But….most importantly, when she’s scrubbed up and sea worthy I hope to bring you tales from the ocean waves with two under 5…

pondering the high seas

are you sure about this?rail fodder

hiking training

old anchor rope

…as well as the usual escape tales from the tinny, which I assure you will retain its rightful spot (in my eyes anyway) as the ultimate getaway vehicle from the stresses of modern life…

The tinny life

 What lengths have you gone to to avoid house renovations?! :)

 PS – If you’re interested in the captions that go with the photos, just hover your mouse over the image.

 

 

 

Slow Out of the Starting Blocks

southcronulla

Early this morning I swam in the sea pool down at South Cronulla. On my own. The water was as flat as a millpond, zero breeze. Just ten laps. The water was warm and afterwards I felt a million dollars like I knew I would. Followed by ten minutes basking on the steps of the surf club with a coffee I was a new woman.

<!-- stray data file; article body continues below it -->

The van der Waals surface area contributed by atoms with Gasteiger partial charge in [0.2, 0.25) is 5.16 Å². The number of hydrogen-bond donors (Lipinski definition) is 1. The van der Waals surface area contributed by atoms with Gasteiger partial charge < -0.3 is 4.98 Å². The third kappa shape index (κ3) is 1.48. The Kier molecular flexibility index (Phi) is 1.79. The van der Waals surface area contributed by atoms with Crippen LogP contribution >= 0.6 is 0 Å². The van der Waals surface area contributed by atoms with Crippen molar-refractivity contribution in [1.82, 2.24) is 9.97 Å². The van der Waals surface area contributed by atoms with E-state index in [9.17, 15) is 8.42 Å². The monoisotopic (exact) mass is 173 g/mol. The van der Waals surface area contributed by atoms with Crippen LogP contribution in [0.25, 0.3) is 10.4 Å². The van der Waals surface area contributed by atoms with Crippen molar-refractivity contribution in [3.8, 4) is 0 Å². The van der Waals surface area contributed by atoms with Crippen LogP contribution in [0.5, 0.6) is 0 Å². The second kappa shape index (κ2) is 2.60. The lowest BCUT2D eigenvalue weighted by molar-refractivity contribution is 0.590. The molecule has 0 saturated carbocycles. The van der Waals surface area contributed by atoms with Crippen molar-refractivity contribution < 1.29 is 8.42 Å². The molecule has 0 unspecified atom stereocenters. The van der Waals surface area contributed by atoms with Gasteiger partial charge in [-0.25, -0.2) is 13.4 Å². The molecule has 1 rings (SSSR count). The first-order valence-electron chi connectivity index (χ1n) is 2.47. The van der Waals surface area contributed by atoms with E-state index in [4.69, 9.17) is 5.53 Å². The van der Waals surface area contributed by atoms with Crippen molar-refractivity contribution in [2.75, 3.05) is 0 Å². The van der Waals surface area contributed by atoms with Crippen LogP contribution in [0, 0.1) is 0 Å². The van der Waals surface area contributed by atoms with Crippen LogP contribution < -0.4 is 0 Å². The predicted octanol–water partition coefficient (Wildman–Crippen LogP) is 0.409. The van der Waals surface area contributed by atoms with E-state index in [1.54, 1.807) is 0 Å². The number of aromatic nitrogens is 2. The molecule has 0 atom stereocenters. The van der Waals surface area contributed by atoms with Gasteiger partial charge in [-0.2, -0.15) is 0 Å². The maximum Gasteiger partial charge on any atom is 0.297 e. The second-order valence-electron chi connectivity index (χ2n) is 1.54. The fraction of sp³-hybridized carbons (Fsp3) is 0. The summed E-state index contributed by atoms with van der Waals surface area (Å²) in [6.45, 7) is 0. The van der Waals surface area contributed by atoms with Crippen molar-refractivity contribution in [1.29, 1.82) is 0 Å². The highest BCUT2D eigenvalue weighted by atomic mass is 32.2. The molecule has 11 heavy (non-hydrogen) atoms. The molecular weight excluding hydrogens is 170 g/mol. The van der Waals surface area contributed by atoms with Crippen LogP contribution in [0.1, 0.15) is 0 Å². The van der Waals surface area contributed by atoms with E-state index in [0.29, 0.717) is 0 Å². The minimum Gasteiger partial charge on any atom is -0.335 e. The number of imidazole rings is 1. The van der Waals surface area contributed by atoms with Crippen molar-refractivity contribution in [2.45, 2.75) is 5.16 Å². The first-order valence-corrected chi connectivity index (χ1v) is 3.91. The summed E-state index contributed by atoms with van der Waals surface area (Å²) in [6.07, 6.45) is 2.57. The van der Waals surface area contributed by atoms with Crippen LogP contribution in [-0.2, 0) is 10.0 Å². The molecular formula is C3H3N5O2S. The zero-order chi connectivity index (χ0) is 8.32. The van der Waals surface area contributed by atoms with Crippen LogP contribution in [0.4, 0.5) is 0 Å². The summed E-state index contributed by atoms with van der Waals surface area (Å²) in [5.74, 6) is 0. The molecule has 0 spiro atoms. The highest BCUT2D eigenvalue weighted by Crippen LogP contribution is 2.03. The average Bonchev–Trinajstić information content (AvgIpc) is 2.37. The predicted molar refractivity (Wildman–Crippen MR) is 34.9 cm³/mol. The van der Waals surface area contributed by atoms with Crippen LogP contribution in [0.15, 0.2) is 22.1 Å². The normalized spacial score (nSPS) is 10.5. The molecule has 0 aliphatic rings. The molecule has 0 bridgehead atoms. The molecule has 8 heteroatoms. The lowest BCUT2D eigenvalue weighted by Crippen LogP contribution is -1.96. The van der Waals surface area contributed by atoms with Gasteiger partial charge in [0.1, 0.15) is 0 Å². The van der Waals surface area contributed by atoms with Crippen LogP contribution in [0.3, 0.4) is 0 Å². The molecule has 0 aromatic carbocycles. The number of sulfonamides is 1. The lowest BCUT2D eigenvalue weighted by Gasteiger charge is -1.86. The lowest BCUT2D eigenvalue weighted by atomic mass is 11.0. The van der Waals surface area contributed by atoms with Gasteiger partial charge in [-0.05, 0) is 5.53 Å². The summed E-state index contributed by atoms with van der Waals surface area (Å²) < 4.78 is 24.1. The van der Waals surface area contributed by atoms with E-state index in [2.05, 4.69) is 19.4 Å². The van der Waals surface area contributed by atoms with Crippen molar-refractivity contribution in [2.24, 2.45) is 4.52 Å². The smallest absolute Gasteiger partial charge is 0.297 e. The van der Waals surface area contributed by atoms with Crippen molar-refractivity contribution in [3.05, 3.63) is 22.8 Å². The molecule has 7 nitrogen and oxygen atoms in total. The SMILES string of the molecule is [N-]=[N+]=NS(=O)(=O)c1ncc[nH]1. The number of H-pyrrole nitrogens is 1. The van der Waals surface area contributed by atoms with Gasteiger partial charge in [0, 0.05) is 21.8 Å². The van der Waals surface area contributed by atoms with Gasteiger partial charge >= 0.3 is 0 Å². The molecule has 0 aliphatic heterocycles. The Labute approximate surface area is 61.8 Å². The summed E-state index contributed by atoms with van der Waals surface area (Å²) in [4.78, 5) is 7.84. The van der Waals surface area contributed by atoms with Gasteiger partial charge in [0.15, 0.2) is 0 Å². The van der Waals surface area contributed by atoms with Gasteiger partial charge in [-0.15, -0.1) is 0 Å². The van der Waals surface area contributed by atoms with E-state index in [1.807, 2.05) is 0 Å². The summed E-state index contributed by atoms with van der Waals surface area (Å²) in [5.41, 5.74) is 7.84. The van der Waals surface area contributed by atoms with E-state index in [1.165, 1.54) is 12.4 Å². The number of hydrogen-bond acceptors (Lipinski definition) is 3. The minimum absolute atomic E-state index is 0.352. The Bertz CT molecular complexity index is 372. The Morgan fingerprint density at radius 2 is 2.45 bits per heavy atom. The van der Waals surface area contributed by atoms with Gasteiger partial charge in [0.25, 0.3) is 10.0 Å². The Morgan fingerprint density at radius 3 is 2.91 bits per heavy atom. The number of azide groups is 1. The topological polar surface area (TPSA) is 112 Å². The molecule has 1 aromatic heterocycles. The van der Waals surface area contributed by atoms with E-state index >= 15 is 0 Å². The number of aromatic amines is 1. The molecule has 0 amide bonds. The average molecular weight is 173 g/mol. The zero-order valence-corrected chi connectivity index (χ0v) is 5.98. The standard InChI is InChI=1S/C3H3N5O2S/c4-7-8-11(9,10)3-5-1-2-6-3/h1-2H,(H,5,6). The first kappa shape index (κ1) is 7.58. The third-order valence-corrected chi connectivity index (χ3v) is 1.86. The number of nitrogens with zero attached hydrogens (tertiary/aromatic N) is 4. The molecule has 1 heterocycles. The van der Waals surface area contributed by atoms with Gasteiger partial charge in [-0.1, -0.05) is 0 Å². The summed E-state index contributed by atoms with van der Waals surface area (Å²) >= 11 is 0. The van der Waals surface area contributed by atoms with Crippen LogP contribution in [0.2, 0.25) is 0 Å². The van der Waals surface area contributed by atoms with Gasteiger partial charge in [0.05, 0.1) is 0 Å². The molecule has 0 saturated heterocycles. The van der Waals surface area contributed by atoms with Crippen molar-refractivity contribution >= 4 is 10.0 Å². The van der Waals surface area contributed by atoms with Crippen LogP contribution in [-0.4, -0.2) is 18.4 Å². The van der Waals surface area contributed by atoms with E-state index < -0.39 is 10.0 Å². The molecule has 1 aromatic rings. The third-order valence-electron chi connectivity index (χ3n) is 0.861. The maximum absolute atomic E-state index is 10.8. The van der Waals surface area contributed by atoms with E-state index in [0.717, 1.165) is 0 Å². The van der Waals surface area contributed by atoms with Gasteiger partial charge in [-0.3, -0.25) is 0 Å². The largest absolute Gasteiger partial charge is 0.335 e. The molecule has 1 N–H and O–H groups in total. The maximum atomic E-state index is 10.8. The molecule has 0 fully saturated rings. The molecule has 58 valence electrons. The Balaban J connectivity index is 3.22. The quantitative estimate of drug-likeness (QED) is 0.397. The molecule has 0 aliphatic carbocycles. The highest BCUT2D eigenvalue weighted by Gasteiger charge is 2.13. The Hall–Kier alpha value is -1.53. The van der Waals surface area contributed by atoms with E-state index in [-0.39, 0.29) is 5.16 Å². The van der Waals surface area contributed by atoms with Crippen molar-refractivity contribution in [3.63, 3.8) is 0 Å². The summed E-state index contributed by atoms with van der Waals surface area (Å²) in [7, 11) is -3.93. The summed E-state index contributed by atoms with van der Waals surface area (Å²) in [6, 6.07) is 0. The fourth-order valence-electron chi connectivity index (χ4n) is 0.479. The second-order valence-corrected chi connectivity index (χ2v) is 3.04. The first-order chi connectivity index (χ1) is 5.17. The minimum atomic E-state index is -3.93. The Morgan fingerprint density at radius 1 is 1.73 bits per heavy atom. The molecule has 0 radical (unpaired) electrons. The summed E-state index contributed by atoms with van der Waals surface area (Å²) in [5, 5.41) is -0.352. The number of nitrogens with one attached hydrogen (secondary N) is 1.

Taking part in an ocean swim has been on my agenda for an embarrasingly long time without much action. I vowed to give it a go in this post last year, hoping that a public proclamation of my intentions would force me into the necessary training regime. My efforts suggest I’m not that interested but I really I am, I just can’t seem to fit this singular activity into the hectic life that is a part time working mother of two pre-school children (who dont always sleep at night). Children and water need close attention so when I am not working and can make it to the beach with the kids, the closest I get to a proper swim is a wallow in the rock pools at low tide or at best a waist deep wade in the surf with a monkey on the hip.